National Aeronautics and Space Administration

Living With A Star

Targeted Research and Technology

The Sun's Polar Fields and the Dynamo

ROSES ID: NNH08ZDA001N      Selection Year: 2009      

Program Element: Focused Science Topic

Principal Investigator: Yi-Ming Wang

Affiliation(s): Naval Research Laboratory

Project Member(s):
Sheeley, Neil R Co-I Naval Research Laboratory

Summary:

OBJECTIVES AND APPROACH: We will derive constraints on the solar dynamo as follows: (1) Using polar faculae counts since 1906, Greenwich sunspot data, and magnetograph measurements since 1967 as observational constraints, we will carry out surface flux-transport simulations of the photospheric field evolution during cycles 15--23. We will then explore the relationship between cycle amplitude and meridional flow speed (a time-varying parameter in our model), cycle amplitude and the strength of the polar fields, and cycle length and flow speed. In addition, we will determine whether the observed giant poleward surges of flux, and the accompanying fluctuations in the polar fields and faculae numbers near sunspot maximum, require higher flow speeds. (2) As a by-product of these long-term simulations, we will quantify the relationship between total photospheric flux (facular brightness) and total sunspot area, in order to verify our hypothesis that increased diffusive annihilation during high-amplitude cycles causes TSI to saturate. (3) Using MWO, WSO, NSO/Kitt Peak, and MDI photospheric field measurements, MDI 676.7 nm images of polar faculae, and flux transport simulations, we will address the question of why the polar fields ended up so weak in 2008. The flow speeds derived at low latitudes from our simulations will be compared with helioseismic measurements, keeping in mind that the latter may not refer to the same depths that control the magnetic field transport. We will also measure the axial tilts of cycle 23 active regions to see if they are systematically smaller than the cycle 21 tilts analyzed in Wang & Sheeley (1989). (4) We will determine how much leading-polarity flux diffuses across the equator during cycles 20--23 by measuring the steepness of the observed photospheric-field gradients at the equator, and check if the resulting values are consistent with the observed polar field strengths at the end of each cycle. We will ascertain whether these latitudinal gradients were smaller during cycle 23 than during the previous three cycles, which would account for the weak polar fields during the current activity minimum. (5) We will provide a physical explanation for the success of geomagnetic activity precursors in predicting the amplitude of the following solar cycle, by separating the aa index into its constituent parts (mainly solar wind speed and IMF strength). At the same time, we will test our hypothesis that the IMF strength near sunspot minimum provides a better cycle predictor than the aa index itself.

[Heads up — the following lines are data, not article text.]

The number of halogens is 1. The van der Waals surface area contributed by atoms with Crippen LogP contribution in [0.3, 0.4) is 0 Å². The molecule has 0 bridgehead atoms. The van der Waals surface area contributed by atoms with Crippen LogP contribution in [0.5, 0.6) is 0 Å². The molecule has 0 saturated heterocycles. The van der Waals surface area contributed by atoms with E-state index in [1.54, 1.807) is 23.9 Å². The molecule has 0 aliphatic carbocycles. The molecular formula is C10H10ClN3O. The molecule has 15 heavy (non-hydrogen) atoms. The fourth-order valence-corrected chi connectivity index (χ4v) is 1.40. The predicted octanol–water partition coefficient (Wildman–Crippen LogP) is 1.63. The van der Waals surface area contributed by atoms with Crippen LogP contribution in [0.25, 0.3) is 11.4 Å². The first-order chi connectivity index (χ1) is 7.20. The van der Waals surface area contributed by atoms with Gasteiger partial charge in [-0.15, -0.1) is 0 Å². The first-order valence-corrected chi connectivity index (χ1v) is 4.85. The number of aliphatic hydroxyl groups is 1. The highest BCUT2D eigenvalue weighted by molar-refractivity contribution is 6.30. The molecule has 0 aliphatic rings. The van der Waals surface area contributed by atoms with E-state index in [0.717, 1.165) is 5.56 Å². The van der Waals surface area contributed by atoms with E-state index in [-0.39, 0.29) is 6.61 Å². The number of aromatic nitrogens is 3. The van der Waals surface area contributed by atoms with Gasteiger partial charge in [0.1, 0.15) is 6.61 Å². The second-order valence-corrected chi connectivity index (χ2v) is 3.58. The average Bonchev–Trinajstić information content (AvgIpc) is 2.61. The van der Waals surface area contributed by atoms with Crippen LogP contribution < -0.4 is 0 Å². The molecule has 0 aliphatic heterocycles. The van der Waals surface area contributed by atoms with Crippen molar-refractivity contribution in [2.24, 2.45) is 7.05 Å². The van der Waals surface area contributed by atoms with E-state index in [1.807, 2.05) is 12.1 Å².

RELEVANCE: The proposed research directly addresses LWS TR&T Focused Science Topic (a): "Measure the properties of the solar dynamo that affect solar irradiance and active region generation." More specifically, it answers the call for analyses revealing how the magnetic characteristics of the solar poles affect the dynamo and the solar activity cycle, and for the "use of observations that discriminate between models that forecast the properties of cycle 24." Our flux transport model will also allow us to investigate how sunspot and plage areas interact to determine the solar irradiance variation.

Publications:

Performance YearReferenceInvestigation TypeActions
1Wang, Y.-M.; Sheeley, N. R.; (2009), Understanding the G...
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1Wang, Y.-M.; Robbrecht, E.; Sheeley, N. R., Jr.; (200...
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1Wang, Y.-M.; Grappin, R.; Robbrecht, E.; Sheeley, N....
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